Internet privacy is one of the hot topics of the age: staying safe from state spying and data collection by third parties is a big business. We even have apps to protect us from our apps!
Yet your approach to web browser privacy and internet privacy starts from the very first click. You should choose a web browser that offers good security and doesn’t compromise on privacy. Yet what’s the most secure web browser around?
In this guide, we’re going to take a look at popular web browsers and help you find the best web browser for your privacy and security requirements. We’ll look at how they keep you safe from malware and other online nasties, as well as how much data they collect on you.
Are you ready to start learning more about web browser privacy and start building a privacy-focused foundation for your web browsing experience? Then read on!
Let’s start out with one of the most popular web browsers, popular by dint of it coming preinstalled on Windows 10. Edge is a surprisingly good web browser for most purposes. While the last few generations of Internet Explorer were something of a disaster, Edge is now based on Chromium and has some very nifty features.
For one, the browser has SmartScreen support, which can block malicious web pages. For most people, this will prove to be a reliable security feature that can stop you from visiting malicious domains.
In terms of other security features, Edge also runs in a sandboxed environment. This means that any malware you mistakenly download will have less of a chance of damaging your machine.
Privacy-wise, Edge has some really nice features. You can send “do not track” requests, which means that cookies and other ad software will have less of a chance of following you around the web. You can also block pop-ups with ease, thanks to a built-in pop-up blocker.
It’s far from the most sophisticated browser for privacy, but it’s not a bad option, either. If you want a browser that’s easy to use and offers some solid privacy protection, you could do a lot worse than Edge.
Google Chrome is easily one of the world’s top web browsers. Since its release, it’s grown in popularity with users all around the world. Yet Google’s somewhat spotty history when it comes to privacy may cause you some concern: is this based in fact?
Chrome offers some good security features: like Edge, it will block access to malicious websites, and there is a whole host of different extensions out there that users can install to boost their security.
There are some solid privacy settings under the hood, too. If you’re willing to go digging for them, you can make Chrome fairly tight-lipped when it comes to your data.
Chrome is also available everywhere, which means you can have this decent experience across a range of devices. Can you install Google Chrome on a Mac or on a phone? The answer is yes!
Given Google’s record, however, Chrome is not your best bet when it comes to staying private online.
Firefox was, for a long time, the favorite browser of privacy and security needs around the world. It offered baked-in privacy features and a great range of extensions. What is it like today?
The good news is that it still comes with a great selection of privacy and security features. For instance, it can block pop-ups and malicious pages, it can stop people from tracking you around the web, and it also comes with phishing protection.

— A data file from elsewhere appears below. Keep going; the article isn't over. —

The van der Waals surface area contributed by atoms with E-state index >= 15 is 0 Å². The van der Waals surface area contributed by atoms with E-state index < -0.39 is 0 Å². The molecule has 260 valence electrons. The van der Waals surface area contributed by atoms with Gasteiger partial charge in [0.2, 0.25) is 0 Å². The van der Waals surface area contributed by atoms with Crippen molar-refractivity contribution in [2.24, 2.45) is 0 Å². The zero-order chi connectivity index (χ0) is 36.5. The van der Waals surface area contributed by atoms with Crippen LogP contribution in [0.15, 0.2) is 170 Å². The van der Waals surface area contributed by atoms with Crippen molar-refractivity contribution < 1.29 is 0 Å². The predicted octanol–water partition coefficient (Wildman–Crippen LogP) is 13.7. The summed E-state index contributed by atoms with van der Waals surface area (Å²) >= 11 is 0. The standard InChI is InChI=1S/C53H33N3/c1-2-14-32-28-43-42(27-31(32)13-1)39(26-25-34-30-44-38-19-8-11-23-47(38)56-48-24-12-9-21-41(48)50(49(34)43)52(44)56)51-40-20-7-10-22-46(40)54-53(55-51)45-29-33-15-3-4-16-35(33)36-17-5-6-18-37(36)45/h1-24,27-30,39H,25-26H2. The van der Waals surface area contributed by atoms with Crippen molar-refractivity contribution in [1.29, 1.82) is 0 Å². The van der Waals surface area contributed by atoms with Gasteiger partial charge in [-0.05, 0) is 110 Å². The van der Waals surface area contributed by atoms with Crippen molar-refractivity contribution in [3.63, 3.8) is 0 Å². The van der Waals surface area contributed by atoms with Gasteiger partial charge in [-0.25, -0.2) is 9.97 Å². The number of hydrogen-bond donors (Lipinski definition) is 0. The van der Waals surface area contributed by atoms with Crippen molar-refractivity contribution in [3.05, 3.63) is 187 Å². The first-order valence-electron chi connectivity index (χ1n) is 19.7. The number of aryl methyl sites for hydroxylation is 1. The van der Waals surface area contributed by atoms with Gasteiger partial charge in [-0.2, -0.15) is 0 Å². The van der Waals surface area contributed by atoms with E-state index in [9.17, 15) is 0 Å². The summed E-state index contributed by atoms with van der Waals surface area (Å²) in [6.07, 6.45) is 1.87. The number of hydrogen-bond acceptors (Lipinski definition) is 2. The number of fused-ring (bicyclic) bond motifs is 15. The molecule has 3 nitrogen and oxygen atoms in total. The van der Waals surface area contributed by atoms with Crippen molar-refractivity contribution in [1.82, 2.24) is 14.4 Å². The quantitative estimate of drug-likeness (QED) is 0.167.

What’s more, it’s an open-source browser, too. This means that all the code that describes its functions and behavior has been looked at by the community. If there were ever something concerning, the community would raise the alarm.
This means that you can rest easy, knowing that your privacy is safe with Firefox.
That being said, this statement following the Capitol riots has caused some controversy. How much it bothers you from privacy or free speech viewpoint could affect your choice to use the browser.
A fairly new player on the browser scene, Brave’s raison d’etre is privacy. It offers some terrific tools to safeguard its users including a built-in AdBlock feature, tracking and script protection, and anti-fingerprinting technology. This means that by using Brave, you’re already protected against a lot of insidious online activity.
There are some concerns about Brave’s built-in advertising, which drives profit to Brave’s creators. You do have to opt-in to this system, however, so it’s not a massive concern.
Brave uses Chromium as a base, which, while being stripped of all the Google-ness of Chrome, could still pose some concerns. It is open-source, so it’s probable that any concerns would come to light quickly.
If you’re searching for a browser that has fantastic privacy features and don’t mind going outside the mainstream world of Edge, Chrome, and Firefox, then Brave is a good choice.
A Word on Tor Browser
If you want the most secure browser and are willing to sacrifice some speed and functionality, Tor Browser is for you. This browser anonymizes your traffic by routing it through many different servers and also gives you access to the deep web.
It is, however, a lot slower, due to these security procedures. You’re also very limited in terms of extensions and the like, as the browser is already configured for maximum privacy and you’re likely to sabotage said privacy by installing extensions.
While it’s the most secure browser, it’s not the most practical. Only use when you need to become anonymous.
What’s the Most Secure Web Browser?
So, what is the most secure web browser? Any of the options that we’ve discussed could serve you well. Remember that a lot of the responsibility for being private falls upon you and your behavior online, so stay smart and stay vigilant!